Searching for Answers

We are in pain. We are in sorrow.  The Jewish People is connected – we are truly one. Because of this, we each personally feel the horrifying loss of our three dear and precious brothers.

When describing this month of Tammuz, Rebbe Nachman teaches, “The first letters of ‘Zikhru Torat Moshe (remember Moshe’s Torah)’ (Malachi 3:22) spell TaMmuZ without the vav. This is because in the month of Tammuz we must elicit mindfulness in order to rectify forgetfulness. For it was then that forgetfulness came into existence, as a result of the Tablets being broken in Tammuz. [The vav represents the Tablets, which are described as measuring 6 by 6 handbreadths.] As our Sages teach, ‘Had the First Tablets not been shattered, Torah would not have been forgotten from the Jews’” (Eruvin 54a; Likutey Moharan I, 217).

God Himself engraved the Ten Commandments – the Torah that was to be given in Tammuz was so exalted that it was to be engraved in our hearts and minds forever. Had we been able to wait just a little bit longer for Moshe to come down the mountain with the Tablets, we would have received a Torah that connected us to God in an unbreakable way. But instead, the Tablets were shattered and forgetfulness descended upon our nation.

Now we feel far, we feel distant. Things happen and we lack any sense of clarity in understanding them. This is all part of forgetfulness. True, we do have the Torah, but it doesn’t always speak to us; often we have a hard time finding the answers when we study it. So how do we connect? How do we deal with tragedy and pain?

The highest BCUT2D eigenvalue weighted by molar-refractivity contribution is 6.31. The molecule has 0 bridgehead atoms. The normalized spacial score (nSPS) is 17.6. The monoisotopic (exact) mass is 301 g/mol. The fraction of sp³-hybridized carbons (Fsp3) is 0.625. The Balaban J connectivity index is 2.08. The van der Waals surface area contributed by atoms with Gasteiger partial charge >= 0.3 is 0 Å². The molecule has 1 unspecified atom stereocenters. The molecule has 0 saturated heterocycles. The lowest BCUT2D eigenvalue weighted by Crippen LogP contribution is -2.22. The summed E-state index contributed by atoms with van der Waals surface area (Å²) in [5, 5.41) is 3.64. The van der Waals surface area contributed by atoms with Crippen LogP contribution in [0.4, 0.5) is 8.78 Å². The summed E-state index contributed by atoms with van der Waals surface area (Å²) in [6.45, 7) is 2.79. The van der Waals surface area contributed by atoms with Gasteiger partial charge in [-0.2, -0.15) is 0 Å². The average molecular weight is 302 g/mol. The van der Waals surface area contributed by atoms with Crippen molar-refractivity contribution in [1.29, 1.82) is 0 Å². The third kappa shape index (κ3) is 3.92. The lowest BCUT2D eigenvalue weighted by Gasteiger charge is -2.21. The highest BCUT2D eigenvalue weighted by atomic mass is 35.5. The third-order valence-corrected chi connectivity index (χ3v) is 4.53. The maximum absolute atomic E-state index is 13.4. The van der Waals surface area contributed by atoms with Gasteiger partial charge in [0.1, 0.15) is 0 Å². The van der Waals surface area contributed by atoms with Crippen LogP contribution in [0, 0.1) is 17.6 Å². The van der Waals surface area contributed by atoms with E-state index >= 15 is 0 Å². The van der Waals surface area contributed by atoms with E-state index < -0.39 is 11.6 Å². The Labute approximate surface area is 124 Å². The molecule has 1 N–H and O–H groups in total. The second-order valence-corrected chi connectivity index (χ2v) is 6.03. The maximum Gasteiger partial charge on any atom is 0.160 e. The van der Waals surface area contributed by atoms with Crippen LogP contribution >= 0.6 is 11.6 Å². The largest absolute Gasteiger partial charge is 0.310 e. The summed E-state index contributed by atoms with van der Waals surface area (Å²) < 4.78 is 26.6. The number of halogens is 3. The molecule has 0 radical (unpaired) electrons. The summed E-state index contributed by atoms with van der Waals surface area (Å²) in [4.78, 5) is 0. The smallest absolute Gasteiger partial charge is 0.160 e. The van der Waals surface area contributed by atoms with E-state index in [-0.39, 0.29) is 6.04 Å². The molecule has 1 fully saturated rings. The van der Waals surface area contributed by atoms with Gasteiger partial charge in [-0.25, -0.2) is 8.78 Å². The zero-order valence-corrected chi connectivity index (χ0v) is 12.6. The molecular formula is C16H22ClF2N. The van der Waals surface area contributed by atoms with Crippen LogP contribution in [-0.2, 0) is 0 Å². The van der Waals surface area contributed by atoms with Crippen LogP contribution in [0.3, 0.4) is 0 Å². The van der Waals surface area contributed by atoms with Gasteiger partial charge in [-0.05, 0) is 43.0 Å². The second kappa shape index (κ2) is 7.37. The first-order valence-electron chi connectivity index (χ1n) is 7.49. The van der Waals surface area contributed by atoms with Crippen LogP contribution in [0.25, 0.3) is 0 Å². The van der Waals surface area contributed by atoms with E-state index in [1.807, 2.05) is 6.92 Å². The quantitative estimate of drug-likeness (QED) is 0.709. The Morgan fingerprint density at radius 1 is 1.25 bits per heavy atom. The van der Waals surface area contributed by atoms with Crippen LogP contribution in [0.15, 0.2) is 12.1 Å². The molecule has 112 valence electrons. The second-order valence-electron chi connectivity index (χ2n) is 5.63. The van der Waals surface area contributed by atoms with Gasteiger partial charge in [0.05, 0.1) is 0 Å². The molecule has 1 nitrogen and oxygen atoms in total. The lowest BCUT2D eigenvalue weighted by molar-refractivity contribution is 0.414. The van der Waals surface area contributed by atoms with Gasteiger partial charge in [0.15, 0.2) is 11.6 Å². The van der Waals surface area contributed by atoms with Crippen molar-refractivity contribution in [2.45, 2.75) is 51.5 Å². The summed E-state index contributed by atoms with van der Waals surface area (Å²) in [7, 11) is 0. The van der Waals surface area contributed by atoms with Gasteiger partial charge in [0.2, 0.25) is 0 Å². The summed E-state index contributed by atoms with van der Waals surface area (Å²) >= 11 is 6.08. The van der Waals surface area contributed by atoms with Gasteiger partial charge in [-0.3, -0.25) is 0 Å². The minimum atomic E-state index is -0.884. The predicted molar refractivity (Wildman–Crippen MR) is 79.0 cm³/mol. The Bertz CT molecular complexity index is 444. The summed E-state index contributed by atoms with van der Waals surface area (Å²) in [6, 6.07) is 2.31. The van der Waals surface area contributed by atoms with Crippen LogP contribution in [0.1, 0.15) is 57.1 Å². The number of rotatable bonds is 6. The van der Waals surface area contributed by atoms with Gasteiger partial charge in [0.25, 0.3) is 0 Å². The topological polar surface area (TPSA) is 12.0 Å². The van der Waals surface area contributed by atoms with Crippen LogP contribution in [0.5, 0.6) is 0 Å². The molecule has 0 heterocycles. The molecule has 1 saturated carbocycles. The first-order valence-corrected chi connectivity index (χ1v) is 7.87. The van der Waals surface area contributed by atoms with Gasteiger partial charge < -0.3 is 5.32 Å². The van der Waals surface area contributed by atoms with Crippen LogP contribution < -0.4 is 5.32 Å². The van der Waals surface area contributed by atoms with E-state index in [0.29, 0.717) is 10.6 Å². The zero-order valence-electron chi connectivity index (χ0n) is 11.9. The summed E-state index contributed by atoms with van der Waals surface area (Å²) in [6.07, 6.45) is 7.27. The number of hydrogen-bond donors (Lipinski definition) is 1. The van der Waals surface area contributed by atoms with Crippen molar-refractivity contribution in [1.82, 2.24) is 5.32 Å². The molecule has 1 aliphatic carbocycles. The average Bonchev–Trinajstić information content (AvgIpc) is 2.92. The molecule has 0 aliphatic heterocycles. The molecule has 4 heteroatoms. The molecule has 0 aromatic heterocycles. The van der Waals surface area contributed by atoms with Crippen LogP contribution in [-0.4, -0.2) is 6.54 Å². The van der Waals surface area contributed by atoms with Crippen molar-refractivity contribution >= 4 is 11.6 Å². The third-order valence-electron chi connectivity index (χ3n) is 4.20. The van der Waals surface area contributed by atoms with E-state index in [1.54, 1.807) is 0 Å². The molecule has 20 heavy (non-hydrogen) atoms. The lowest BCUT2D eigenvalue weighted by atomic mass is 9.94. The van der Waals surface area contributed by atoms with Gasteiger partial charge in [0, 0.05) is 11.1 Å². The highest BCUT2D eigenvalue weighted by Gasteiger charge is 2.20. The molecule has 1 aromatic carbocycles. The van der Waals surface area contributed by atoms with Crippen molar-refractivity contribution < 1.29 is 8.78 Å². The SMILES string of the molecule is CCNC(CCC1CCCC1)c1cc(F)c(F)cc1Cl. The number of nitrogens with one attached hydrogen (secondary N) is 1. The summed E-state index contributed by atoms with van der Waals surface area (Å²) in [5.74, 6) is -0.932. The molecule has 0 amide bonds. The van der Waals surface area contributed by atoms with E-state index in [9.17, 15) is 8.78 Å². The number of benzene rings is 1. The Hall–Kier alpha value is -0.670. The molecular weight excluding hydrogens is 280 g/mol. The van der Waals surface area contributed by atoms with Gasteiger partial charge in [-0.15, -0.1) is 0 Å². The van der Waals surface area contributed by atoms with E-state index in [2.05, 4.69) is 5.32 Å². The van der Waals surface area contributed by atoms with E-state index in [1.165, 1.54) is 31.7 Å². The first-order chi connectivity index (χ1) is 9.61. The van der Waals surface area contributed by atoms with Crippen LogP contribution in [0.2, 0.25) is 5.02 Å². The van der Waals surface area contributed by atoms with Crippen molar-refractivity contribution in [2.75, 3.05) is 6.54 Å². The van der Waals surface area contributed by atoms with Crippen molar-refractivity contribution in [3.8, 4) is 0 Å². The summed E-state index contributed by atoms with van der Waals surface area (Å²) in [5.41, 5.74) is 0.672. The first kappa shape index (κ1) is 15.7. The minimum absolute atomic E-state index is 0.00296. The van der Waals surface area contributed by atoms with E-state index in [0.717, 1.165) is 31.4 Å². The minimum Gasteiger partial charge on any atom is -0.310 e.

In this week’s parashah, Bilam describes us as “a people that will dwell alone, and will not be reckoned among the nations” (Numbers 23:9). The word “alone” in Hebrew is BaDaD, as in hitBoDeDut. Bilam was revealing an essential method for our survival and eventual triumph: we must seclude ourselves in conversation with our Creator.

Although many great Tzaddikim spoke about the importance of hitbodedut, it was only Rebbe Nachman who recommended speaking to God as if He were a true, close friend. When a son speaks to his father, he always feels a certain level of reservation and awe of authority. Not so when one speaks to a good friend – then he is free to pour out his whole heart and express all his emotions and deepest thoughts.

The way we can not only survive life, but live life, is by fortifying ourselves in private conversation with God. Every bit of pain we feel, every lack, can be transformed into a prayer. Every experience can be used as an opportunity to come closer. True, there will still be many things that we might never understand in this world. But we can turn to God and share the burden with Him. We can better understand ourselves and reach clarity. And we can fill our lives with hope by praying for a better future.

If we try to find meaning and hope during difficult times, instead of using those times as an excuse to harm ourselves and our relationship with God and others, then, Bilam continues, “Who can count the dust of Jacob?” (ibid., 23:10). Who can count and ascertain the preciousness of each Jew, for every step he takes will be toward serving God? Every step will effect incredible tikkunim and give immeasurable nachas to God. May we be mindful of the forgetfulness and sorrow of this month and, through our hitbodedut, build an everlasting relationship with God. Amen.

Based on Likutey Halakhot, Birkhot HaShachar 5:85

A Gutn Shabbos! Shabbat Shalom!

Author: Yossi Katz

Yossi Katz currently lives in Lakewood, NJ where he runs the BRI American Office. He studied in Beth Medrash Gevoha, as well as the former Breslov Kollel of Lakewood headed by Rabbi Shlomo Goldman.

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